# Reading. Shading. An abundance of photons. Introduction. Required: Angel , 6.5, Optional: Angel 6.4 OpenGL red book, chapter 5.

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1 Reading Required: Angel , 6.5, Optional: Shading Angel 6.4 OpenGL red book, chapter Introduction An abundance of photons So far, we ve talked exclusively about geometry. Properly determining the right color is really hard. What is the shape of an object? How do I place it in a virtual 3D space? How do I know which pixels it covers? How do I know which of the pixels I should actually draw? Look around the room. Each light source has different characteristics. Trillions of photons are pouring out every second. These photons can: Once we ve answered all those, we have to ask one more important question: To what value do I set each pixel? Answering this question is the job of the shading model. Other names: Lighting model Light reflection model Local illumination model Reflectance model BRDF interact with the atmosphere, or with things in the atmosphere strike a surface and be absorbed be reflected (scattered) cause fluorescence or phosphorescence. interact in a wavelength-dependent manner generally bounce around and around 3 4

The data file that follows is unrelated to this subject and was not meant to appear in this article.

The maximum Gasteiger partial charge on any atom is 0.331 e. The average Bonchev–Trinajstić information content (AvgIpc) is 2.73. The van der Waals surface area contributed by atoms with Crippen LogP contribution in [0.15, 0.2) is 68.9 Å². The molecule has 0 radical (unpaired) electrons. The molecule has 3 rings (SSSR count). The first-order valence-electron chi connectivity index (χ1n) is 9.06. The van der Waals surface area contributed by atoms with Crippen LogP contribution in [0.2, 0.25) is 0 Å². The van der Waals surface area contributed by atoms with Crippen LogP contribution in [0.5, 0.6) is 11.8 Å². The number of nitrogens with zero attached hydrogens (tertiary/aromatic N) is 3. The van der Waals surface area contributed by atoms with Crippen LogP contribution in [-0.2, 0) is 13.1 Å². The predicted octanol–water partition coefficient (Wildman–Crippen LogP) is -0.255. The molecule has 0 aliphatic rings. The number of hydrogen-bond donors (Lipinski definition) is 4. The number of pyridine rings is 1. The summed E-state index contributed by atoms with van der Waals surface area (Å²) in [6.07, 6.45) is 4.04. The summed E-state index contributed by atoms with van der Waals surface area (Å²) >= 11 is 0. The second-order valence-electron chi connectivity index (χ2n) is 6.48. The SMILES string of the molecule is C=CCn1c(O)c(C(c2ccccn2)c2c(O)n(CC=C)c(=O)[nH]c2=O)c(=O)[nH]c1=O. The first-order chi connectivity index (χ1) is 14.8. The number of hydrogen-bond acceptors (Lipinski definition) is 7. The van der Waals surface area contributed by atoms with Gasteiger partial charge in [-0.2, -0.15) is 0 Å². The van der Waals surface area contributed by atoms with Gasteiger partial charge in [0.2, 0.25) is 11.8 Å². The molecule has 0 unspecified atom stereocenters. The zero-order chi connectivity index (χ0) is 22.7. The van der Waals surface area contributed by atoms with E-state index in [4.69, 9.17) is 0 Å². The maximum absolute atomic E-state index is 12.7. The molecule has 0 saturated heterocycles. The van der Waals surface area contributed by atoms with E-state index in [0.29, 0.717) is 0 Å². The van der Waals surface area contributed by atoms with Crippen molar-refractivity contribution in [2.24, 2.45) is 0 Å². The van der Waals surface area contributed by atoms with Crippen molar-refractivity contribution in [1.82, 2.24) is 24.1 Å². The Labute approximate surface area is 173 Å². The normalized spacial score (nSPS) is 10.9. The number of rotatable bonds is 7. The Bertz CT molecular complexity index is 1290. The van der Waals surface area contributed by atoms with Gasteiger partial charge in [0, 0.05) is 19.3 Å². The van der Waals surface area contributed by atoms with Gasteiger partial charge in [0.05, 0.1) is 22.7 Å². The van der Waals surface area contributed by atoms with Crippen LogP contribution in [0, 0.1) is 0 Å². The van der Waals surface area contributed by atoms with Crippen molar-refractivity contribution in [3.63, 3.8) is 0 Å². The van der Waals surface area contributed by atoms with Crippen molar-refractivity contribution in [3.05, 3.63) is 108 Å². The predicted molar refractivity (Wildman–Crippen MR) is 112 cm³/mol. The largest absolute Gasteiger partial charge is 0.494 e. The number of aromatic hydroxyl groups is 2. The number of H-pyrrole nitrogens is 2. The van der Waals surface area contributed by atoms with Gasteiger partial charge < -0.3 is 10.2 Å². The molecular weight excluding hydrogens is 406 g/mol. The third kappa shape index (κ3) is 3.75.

2 Our problem Setup We re going to build up to an approximation of reality called the Phong illumination model. It has the following characteristics: not physically based gives a first-order approximation to physical light reflection very fast widely used Given: In addition, we will assume local illumination, i.e., light goes: light source -> surface -> viewer. No interreflections, no shadows. a point P on a surface visible through pixel p The normal N at P The lighting direction, L, and intensity, L,at P The viewing direction, V, at P The shading coefficients at P Compute the color, I, of pixel p. Assume that the direction vectors are normalized: N = L = V = Iteration zero Iteration one The simplest thing you can do is Assign each polygon a single color: I=k e Let s make the color at least dependent on the overall quantity of light available in the scene: I = ke + kala where I is the resulting intensity k e is the emissivity or intrinsic shade associated with the object k a is the ambient reflection coefficient. really the reflectance of ambient light ambient light is assumed to be equal in all directions L a is the ambient light intensity. This has some special-purpose uses, but not really good for drawing a scene. [Note: k e is omitted in Angel.] Physically, what is ambient light? 7 8